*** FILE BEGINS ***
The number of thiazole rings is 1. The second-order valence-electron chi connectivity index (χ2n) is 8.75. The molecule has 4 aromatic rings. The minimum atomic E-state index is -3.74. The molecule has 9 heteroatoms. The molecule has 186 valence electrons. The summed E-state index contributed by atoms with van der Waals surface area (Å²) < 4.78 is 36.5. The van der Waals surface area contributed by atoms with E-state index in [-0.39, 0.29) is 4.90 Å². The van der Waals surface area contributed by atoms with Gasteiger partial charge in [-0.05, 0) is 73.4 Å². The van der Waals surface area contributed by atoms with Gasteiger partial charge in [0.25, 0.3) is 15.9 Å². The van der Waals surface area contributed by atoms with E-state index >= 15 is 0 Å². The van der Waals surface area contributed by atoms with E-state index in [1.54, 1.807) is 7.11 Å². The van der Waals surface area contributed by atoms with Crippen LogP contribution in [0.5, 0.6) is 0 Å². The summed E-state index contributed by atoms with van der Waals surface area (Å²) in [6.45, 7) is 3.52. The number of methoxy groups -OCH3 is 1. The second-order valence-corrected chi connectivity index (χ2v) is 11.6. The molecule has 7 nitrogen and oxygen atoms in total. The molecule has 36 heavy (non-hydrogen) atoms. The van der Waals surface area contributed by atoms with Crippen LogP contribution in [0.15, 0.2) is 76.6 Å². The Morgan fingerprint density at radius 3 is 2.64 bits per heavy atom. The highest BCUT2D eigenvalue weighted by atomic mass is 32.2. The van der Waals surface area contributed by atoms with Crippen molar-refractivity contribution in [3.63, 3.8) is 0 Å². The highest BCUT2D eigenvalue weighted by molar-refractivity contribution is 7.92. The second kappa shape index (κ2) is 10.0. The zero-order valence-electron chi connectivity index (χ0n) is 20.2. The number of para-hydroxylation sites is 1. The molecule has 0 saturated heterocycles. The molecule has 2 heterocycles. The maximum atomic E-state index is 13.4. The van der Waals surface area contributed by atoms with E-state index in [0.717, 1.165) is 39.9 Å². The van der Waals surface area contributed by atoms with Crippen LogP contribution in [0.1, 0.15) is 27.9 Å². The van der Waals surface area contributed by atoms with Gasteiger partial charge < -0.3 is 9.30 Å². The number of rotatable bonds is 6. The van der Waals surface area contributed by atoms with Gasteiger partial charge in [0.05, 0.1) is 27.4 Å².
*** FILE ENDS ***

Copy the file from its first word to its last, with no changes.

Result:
The number of thiazole rings is 1. The second-order valence-electron chi connectivity index (χ2n) is 8.75. The molecule has 4 aromatic rings. The minimum atomic E-state index is -3.74. The molecule has 9 heteroatoms. The molecule has 186 valence electrons. The summed E-state index contributed by atoms with van der Waals surface area (Å²) < 4.78 is 36.5. The van der Waals surface area contributed by atoms with E-state index in [-0.39, 0.29) is 4.90 Å². The van der Waals surface area contributed by atoms with Gasteiger partial charge in [-0.05, 0) is 73.4 Å². The van der Waals surface area contributed by atoms with Gasteiger partial charge in [0.25, 0.3) is 15.9 Å². The van der Waals surface area contributed by atoms with E-state index >= 15 is 0 Å². The van der Waals surface area contributed by atoms with E-state index in [1.54, 1.807) is 7.11 Å². The van der Waals surface area contributed by atoms with Crippen LogP contribution in [0.5, 0.6) is 0 Å². The summed E-state index contributed by atoms with van der Waals surface area (Å²) in [6.45, 7) is 3.52. The number of methoxy groups -OCH3 is 1. The second-order valence-corrected chi connectivity index (χ2v) is 11.6. The molecule has 7 nitrogen and oxygen atoms in total. The molecule has 36 heavy (non-hydrogen) atoms. The van der Waals surface area contributed by atoms with Crippen LogP contribution in [0.15, 0.2) is 76.6 Å². The Morgan fingerprint density at radius 3 is 2.64 bits per heavy atom. The highest BCUT2D eigenvalue weighted by atomic mass is 32.2. The van der Waals surface area contributed by atoms with Crippen molar-refractivity contribution in [3.63, 3.8) is 0 Å². The highest BCUT2D eigenvalue weighted by molar-refractivity contribution is 7.92. The second kappa shape index (κ2) is 10.0. The zero-order valence-electron chi connectivity index (χ0n) is 20.2. The number of para-hydroxylation sites is 1. The molecule has 0 saturated heterocycles. The molecule has 2 heterocycles. The maximum atomic E-state index is 13.4. The van der Waals surface area contributed by atoms with E-state index in [0.717, 1.165) is 39.9 Å². The van der Waals surface area contributed by atoms with Crippen LogP contribution in [0.1, 0.15) is 27.9 Å². The van der Waals surface area contributed by atoms with Gasteiger partial charge < -0.3 is 9.30 Å². The number of rotatable bonds is 6. The van der Waals surface area contributed by atoms with Gasteiger partial charge in [0.05, 0.1) is 27.4 Å².